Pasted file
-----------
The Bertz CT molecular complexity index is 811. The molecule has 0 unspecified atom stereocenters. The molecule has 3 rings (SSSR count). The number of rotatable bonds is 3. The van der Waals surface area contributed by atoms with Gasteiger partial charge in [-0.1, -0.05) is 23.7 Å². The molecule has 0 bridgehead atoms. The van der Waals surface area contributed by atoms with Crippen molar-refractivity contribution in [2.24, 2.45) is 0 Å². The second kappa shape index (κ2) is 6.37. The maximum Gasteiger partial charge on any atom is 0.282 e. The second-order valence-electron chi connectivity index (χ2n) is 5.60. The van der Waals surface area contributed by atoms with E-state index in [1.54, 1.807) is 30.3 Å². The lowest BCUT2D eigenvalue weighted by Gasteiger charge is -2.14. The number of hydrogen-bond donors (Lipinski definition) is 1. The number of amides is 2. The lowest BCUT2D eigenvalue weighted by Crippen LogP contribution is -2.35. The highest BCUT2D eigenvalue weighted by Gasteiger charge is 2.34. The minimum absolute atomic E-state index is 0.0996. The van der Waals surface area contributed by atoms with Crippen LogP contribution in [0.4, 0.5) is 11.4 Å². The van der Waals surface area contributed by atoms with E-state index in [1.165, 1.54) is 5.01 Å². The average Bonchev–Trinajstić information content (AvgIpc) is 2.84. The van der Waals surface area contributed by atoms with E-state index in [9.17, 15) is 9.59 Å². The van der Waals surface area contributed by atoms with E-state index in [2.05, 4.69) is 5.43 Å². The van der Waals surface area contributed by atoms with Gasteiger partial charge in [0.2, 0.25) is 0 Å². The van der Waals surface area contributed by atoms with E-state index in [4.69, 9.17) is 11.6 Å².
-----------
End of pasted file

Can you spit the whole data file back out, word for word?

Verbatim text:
The Bertz CT molecular complexity index is 811. The molecule has 0 unspecified atom stereocenters. The molecule has 3 rings (SSSR count). The number of rotatable bonds is 3. The van der Waals surface area contributed by atoms with Gasteiger partial charge in [-0.1, -0.05) is 23.7 Å². The molecule has 0 bridgehead atoms. The van der Waals surface area contributed by atoms with Crippen molar-refractivity contribution in [2.24, 2.45) is 0 Å². The second kappa shape index (κ2) is 6.37. The maximum Gasteiger partial charge on any atom is 0.282 e. The second-order valence-electron chi connectivity index (χ2n) is 5.60. The van der Waals surface area contributed by atoms with E-state index in [1.54, 1.807) is 30.3 Å². The lowest BCUT2D eigenvalue weighted by Gasteiger charge is -2.14. The number of hydrogen-bond donors (Lipinski definition) is 1. The number of amides is 2. The lowest BCUT2D eigenvalue weighted by Crippen LogP contribution is -2.35. The highest BCUT2D eigenvalue weighted by Gasteiger charge is 2.34. The minimum absolute atomic E-state index is 0.0996. The van der Waals surface area contributed by atoms with Crippen LogP contribution in [0.4, 0.5) is 11.4 Å². The van der Waals surface area contributed by atoms with E-state index in [1.165, 1.54) is 5.01 Å². The average Bonchev–Trinajstić information content (AvgIpc) is 2.84. The van der Waals surface area contributed by atoms with E-state index in [9.17, 15) is 9.59 Å². The van der Waals surface area contributed by atoms with E-state index in [2.05, 4.69) is 5.43 Å². The van der Waals surface area contributed by atoms with Gasteiger partial charge in [0.2, 0.25) is 0 Å². The van der Waals surface area contributed by atoms with E-state index in [4.69, 9.17) is 11.6 Å².